Dear Regional Planning Committee Chairperson Mitchoff and Committee Members:

    The purpose of this letter is to express my concern with the ABAG Executive Board’s tentative adoption of a methodology that does not include natural hazards in the allocation formula. On page 5 of the Oct. 15 report of the Executive Director he comments on the decision to omit this factor from the methodology with the parting sentence, “Local governments will have the opportunity to consider the most appropriate places for planning for housing in lower-risk areas when they update the Housing Elements of their General Plans.” That may be true of most cities in the Bay area, but it is certainly not true of my City, Alameda.

    The ABAG Natural Hazard map at https://abag.ca.gov/sites/default/files/factor_o1_natural_hazards_v2.pdf indicates that Alameda is among those cities with the lowest percentage of urbanized area outside of a hazard zone (less than 50%). It is obvious that the primary hazard that causes this is sea level rise. See https://www.nbcbayarea.com/investigations/unlike-any-disaster-we-have-ever-seen-says-state-agency-about-rising-seas-in-bay-area/2236314/ which indicates the current projections for year 2100 are 66 inches with a storm surge level of 84 inches. A review of flood visualization maps shows that the portion of Alameda that is outside of a hazard zone is the center of the island which is already a very densely built up area. Therefore Alameda has no choice but to build new housing directly in the flood hazard zone In fact, the 4000 plus new units that have been approved in the present cycle are primarily in the flood hazard zone.

    Add to all of the above the fact that Almeda is an island with very limited ingress /egress over antiquated tubes and bridges and the fact that most of our police and fire first responders live off the island.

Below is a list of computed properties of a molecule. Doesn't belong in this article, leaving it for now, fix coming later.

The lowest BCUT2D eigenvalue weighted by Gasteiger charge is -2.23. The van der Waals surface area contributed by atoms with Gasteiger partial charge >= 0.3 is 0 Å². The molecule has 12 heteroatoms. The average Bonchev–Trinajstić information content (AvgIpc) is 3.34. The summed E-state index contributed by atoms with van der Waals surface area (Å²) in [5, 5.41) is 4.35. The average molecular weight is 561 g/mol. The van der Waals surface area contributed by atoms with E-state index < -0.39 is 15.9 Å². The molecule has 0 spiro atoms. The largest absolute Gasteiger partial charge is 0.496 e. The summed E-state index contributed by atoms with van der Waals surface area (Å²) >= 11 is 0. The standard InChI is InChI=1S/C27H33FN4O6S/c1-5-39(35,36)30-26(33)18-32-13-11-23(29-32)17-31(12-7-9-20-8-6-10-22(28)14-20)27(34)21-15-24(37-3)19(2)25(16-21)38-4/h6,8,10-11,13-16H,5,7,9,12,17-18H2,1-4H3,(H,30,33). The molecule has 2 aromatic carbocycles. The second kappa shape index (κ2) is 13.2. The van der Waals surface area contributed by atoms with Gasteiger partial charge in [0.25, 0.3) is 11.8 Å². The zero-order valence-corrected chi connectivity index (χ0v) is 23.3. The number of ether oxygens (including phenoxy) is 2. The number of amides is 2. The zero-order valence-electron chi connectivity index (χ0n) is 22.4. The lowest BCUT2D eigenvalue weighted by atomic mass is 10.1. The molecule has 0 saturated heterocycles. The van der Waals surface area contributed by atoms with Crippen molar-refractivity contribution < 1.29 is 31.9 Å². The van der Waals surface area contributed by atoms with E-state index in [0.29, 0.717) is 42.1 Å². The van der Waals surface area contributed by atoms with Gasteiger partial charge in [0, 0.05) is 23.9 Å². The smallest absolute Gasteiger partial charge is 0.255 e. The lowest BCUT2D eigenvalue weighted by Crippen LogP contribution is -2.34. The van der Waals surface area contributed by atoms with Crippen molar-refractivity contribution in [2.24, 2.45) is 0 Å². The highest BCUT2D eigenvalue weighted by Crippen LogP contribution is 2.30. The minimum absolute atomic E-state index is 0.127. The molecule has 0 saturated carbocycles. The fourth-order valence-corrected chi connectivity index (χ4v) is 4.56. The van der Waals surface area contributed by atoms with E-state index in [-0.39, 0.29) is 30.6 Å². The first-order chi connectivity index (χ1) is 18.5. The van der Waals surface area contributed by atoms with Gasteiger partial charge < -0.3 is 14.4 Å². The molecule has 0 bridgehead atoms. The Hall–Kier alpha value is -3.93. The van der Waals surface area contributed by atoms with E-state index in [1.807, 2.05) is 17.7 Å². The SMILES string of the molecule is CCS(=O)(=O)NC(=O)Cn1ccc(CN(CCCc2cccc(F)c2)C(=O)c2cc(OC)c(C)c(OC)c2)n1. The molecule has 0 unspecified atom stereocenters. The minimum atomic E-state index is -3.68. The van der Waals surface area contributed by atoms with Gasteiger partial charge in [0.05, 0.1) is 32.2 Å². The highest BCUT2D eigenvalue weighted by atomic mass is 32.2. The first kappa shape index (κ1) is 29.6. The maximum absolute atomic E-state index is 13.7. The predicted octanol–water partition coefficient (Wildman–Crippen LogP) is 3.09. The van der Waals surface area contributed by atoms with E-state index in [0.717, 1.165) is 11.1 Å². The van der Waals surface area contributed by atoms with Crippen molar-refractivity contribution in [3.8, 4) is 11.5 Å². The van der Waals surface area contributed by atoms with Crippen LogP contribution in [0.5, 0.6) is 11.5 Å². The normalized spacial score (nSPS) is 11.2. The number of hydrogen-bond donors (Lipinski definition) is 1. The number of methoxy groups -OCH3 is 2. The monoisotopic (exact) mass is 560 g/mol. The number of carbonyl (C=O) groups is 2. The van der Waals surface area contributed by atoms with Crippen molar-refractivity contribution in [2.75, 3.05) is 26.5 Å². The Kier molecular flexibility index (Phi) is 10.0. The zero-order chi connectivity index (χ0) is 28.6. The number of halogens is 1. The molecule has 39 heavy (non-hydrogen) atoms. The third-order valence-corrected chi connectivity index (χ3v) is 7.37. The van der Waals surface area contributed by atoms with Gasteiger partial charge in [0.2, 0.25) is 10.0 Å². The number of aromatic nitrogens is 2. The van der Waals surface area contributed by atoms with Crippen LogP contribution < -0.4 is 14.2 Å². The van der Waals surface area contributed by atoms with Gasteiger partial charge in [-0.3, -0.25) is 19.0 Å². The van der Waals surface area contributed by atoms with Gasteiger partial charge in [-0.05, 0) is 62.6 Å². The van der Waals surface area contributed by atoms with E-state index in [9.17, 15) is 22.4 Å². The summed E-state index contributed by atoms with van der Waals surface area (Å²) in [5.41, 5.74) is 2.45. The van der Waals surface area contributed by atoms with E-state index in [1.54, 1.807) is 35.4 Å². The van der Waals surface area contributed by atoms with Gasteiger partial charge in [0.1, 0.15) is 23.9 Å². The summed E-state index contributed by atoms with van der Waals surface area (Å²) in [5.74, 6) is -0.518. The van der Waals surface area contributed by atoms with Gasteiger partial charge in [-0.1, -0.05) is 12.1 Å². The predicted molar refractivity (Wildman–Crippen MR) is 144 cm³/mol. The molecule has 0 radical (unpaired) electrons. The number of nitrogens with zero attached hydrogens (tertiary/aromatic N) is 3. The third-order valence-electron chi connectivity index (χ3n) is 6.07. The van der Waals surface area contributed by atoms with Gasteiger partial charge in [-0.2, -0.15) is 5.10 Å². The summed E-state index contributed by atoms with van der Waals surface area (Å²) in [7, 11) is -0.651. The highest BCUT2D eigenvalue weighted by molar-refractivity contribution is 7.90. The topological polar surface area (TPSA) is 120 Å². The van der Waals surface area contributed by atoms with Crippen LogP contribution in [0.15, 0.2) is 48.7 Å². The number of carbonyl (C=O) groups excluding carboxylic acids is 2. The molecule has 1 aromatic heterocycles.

None of the above is intended to argue that Alameda should not have a significant RHNA. We are a high resource City that fits very well into the equity factor. However, a fair allocation demands that our negative natural hazards factor should be an element of the final allocation.To fail to do so endangers not only present residents but also those who will be occupying the new housing.

    Sincerely,

    Paul S Foreman

    Comment by Paul Foreman — November 12, 2020 @ 7:11 am

    • All cities are at risk of natural disasters. Alameda is one of the few with an actual ferry fleet that would help service it in a natural disaster.

      Tell the Berkeley Hills, which had evacuation warnings this summer due to threat of fire, that their fire threat compounded with the same risk from earthquakes are less important than Alameda’s.

      Comment by Lauren Do — November 12, 2020 @ 10:15 am

    • For what it’s worth, as a property owner in Alameda, I’m a bit nonplussed by Alameda Citizens Task Force, former mayor Spencer, and CM Daysog apparently all settling on a strategy of saying Alameda is a uniquely dangerous place to live. What I keep hearing are arguments that those of us who live here should actually have lower property values and higher insurance premiums.

      I don’t mean to seriously suggest that new buyers in Alameda are going to read public comments at a gov’t meeting or an insurance adjuster cares what councilmembers claim. And I imagine it will be a different objection the next time there is something to oppose. But still, it’s disappointing that folks who are against change in Alameda use whatever negative framing is at hand to do so, with disregard to the implications.